Ondjiva — The laying of the first stone and the allocation of the works to the contractor for the start of structural projects turned to the fight against the drought hitting the southern Cunene Province happens this Friday in Cufo locality.
With this act, that will be chaired by the minister of Energy and Waters, João Baptista Borges, it will begin the construction of a water catchment in Cunene River, pumping system and the water pipe from Cafu to Cuamato.
The project will allow the water pipe to link from Cunene's River, at Cafu's locality, to the Shana zone and the Cuamato and Namacunde localities.
The construction of two dams - Calucuve and Ndúe - assessed at two hundred million dollars, a financing that was approved by the Angolan President, João Lourenço, lastApril, is also part of the programme.
More than 800,000 people expectant
The more than 800,000 people currently affected by severe drought in the Province of Cunene, are placing great hope in the dam construction and water transfer project. As a starting point, the Executive initially defined the construction of the water transfer system from the Cunene River to Cuamato and Namacunde.
The system will have a pumping station of 2,000 cubic metres per second, a 57 km pipeline and 10 chimpacas (water boreholes).
The Calucuve dam will be 19 metres high, 1,829 long and 100 wide at the upper and lower sections, with a storage capacity of 100 million cubic meters of water from the Cuvelai Basin. The dam is to benefit more than 80,000 people and 182,000 heads of cattle.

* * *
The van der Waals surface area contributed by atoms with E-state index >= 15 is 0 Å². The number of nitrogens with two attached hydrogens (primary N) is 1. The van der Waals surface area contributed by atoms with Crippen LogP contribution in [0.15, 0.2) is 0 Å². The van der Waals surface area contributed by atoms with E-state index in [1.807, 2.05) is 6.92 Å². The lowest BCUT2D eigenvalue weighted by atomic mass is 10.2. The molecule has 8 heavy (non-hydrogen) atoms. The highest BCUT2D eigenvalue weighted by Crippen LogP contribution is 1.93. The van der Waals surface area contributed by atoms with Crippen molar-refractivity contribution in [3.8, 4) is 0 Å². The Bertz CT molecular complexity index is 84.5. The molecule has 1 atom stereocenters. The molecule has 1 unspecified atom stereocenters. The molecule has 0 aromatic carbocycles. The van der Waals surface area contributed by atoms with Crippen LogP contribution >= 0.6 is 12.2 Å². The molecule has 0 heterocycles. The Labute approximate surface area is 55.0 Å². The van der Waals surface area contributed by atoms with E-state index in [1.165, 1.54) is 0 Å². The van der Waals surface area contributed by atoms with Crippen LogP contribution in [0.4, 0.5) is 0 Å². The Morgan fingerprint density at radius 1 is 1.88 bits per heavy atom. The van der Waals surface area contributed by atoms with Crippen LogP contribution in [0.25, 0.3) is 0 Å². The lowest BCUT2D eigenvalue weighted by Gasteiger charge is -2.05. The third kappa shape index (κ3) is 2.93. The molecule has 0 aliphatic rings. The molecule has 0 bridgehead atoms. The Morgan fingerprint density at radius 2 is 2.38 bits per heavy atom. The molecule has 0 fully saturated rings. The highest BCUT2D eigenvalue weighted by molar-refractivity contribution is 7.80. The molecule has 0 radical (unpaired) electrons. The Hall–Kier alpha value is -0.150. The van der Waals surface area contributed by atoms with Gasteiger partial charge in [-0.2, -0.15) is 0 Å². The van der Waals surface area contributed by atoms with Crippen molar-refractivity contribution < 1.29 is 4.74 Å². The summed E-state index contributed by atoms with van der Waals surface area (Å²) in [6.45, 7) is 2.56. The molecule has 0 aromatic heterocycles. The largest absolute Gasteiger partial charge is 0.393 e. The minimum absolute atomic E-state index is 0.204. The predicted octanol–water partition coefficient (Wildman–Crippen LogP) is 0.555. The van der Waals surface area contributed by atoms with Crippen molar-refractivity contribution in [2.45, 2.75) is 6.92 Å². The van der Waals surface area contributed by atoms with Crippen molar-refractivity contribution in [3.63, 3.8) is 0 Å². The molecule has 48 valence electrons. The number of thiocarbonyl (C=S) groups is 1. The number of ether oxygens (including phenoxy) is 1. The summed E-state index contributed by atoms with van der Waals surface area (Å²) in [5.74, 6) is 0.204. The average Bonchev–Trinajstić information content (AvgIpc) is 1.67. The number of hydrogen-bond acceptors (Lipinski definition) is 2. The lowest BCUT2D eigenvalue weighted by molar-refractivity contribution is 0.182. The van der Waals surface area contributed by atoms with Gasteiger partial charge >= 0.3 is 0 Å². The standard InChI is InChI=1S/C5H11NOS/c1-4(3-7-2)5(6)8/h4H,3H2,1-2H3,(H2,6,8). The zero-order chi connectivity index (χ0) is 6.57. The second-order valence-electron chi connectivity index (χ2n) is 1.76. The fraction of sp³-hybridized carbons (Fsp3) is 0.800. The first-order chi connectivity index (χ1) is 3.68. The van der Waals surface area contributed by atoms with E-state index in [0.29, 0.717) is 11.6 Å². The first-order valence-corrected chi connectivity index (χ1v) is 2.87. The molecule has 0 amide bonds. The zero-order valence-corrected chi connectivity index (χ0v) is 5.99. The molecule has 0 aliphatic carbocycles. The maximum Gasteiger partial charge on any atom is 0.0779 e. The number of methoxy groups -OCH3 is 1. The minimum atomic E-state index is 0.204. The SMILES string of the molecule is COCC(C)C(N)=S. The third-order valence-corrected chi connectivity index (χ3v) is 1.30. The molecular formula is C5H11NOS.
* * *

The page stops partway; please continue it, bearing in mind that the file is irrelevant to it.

On its turn, the Ndúe dam, to be built in the Municipality of Cuanhama, will be 26 metres high, 1,288mt long and a storage volume of 145 million cubic metres of water from the Cuando River. It will include 15 chimpacas benefiting 55,000 people, 600,000 heads of cattle and a 9,200-hectare agricultural field in Luapua, Londe and Embundo. Once these works have been completed, the people of Cunene, who, since October 2018, have been living the harsh reality of the lack of water and food, due to the lack of rain, will have a better situation and will resume their most practiced activity in that region, farming.
The drought in Cunene
The Cunene drought is a cyclic phenomenon that takes one back to 1995, since that year every five years that area faces breaks on the raining season, alternating with periods of floods.
It was registered droughts in 2008/2011 and 2017 dislodging more than 400 families, who at the moment are relocated in Cashila III and Ekuma Nahuma neighbourhoods, around Ondjiva, the capital of Cunene.
This drought is the most devastating one in the last 24 year for the province.
After 12 months of drought (which started in October 2018), the phenomenon severely affected 880,172 people and over one million heads of cattle and goats, killing 30,000 heads of cattle. At least 99,000 peasants were left without harvests on the 205,000 hectares prepared for the 2018/2019 agricultural season. In the educational field, 413 schools were damaged and at least 900 students dropped out to accompany their parents in transhumance, compromising 30% of school achievement in rural areas.